Jim Rickards: Their options are all bad, and this is because of Bernanke. The time to raise rates.. So I did an interview in August of 2009 now imagine that August, 2009 almost 10 years ago, and the interviewer or the anchor said there was a FOMC meeting coming up and said, Jim, what should the Fed too? I said, they should raise rates just a little, you know, just 25 basis points. No big deal. It's just a signal that they're trying to get back to normal. Well, they raise rates in 2015 December, 2015. that was the liftoff. So that was six years after. I said they should've started raising ways, but it, you know, yeah, the economy was coming off the bottom in 2009, 2010, 2011 but it was growing and that's the time to raise rates, to kind of get back to know, if they'd started in 2000 even 2010, 2011, if they had started them, they would have been able to normalize before now.

Jim Rickards: But by waiting until 2015 because of Bernanke and Yellen, they were way behind the curve. I have a certain sympathy for Jay Powell. He knows what his job is, is job is to get it raised at three and a half percent. He just can't do it. So, so if they, if they stand still with this pause that they're going through right now, so called patient policy, they better hope the economy keeps growing. If it does, they will try to raise them again. They're not done. And that that's the important message for the, for the viewers, Danielle, the Fed's not done. They're not where they want to be and they won't be done until they get to three and a half, 4% but as I said, right now, their hands are tied because if they raise them anymore, they will cause a recession.

The Federal Reserve is caught in a difficult situation of having to raise rates without causing another recession, said best-selling author Jim Rickards.

 Unlike previous monetary cycles, the Fed is trying to raise rates in anticipation of a possible recession, even while the economy is not showing signs of overheating.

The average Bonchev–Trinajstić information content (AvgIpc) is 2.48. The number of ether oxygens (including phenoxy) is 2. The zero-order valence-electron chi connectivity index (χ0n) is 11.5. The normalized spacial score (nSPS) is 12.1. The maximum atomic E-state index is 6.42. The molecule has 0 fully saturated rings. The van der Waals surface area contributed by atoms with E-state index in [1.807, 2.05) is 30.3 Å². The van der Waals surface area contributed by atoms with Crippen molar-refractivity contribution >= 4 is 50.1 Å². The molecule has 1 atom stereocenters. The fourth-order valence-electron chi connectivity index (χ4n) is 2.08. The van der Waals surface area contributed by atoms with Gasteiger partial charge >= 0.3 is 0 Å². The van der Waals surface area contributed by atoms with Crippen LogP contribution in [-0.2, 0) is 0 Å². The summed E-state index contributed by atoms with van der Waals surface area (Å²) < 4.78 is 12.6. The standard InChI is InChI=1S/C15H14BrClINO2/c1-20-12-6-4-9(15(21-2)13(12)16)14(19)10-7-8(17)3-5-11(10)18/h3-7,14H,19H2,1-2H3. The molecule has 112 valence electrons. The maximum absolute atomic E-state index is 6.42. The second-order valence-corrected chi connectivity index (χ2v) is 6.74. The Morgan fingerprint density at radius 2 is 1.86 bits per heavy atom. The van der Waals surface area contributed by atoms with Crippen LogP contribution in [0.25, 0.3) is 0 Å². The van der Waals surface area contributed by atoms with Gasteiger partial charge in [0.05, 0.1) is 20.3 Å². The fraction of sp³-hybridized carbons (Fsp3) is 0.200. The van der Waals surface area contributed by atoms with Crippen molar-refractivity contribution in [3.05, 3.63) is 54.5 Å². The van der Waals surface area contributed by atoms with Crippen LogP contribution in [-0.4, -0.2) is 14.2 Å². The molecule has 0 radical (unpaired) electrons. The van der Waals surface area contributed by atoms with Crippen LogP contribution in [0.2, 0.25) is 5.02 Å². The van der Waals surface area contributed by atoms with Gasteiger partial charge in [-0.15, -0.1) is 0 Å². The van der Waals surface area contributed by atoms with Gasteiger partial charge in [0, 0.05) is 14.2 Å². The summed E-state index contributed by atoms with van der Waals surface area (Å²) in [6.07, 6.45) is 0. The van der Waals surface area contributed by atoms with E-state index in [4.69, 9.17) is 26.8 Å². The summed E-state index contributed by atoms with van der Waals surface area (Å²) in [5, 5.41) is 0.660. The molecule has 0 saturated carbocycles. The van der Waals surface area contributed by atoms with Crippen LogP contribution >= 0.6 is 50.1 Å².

"The Fed is racing to get rates up to three and a half, four percent, wherever they can, before the next recession, even though the economy is weak. Normally, you would never raise rates in an economy that's as weak as we are right now but they're doing it anyway, because they're building up some capacity to cut rates in the next recession," Rickards told Kitco News.

Contrary to popular belief, the Fed's actions are reactionary to the economy, not prescriptive, and so is behind the curve on macroeconomic trends.

"The Fed never leads the economy. This notion that the Fed does things and the economy follows is not true. The Fed follows the economy, so they'll start out with coming out of a recession with very low rates and then unemployment will go down and inflation will tick up, capacity utilization will tick up, etc. and then the Fed watches and watches," he said.

Rickards said the last administration is to blame, as the Fed should have raised rates a little bit back in 2009, and not wait until 2015.

He added that the current Fed remains "patient" but may remove that word and change their dovish stance should the economy show more signs of growth.

Check out what they're saying about the Federal Reserve over on Real Money. Not a member? Sign up here.

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This article is commentary by an independent contributor. At the time of publication, the author held TK positions in the stocks mentioned.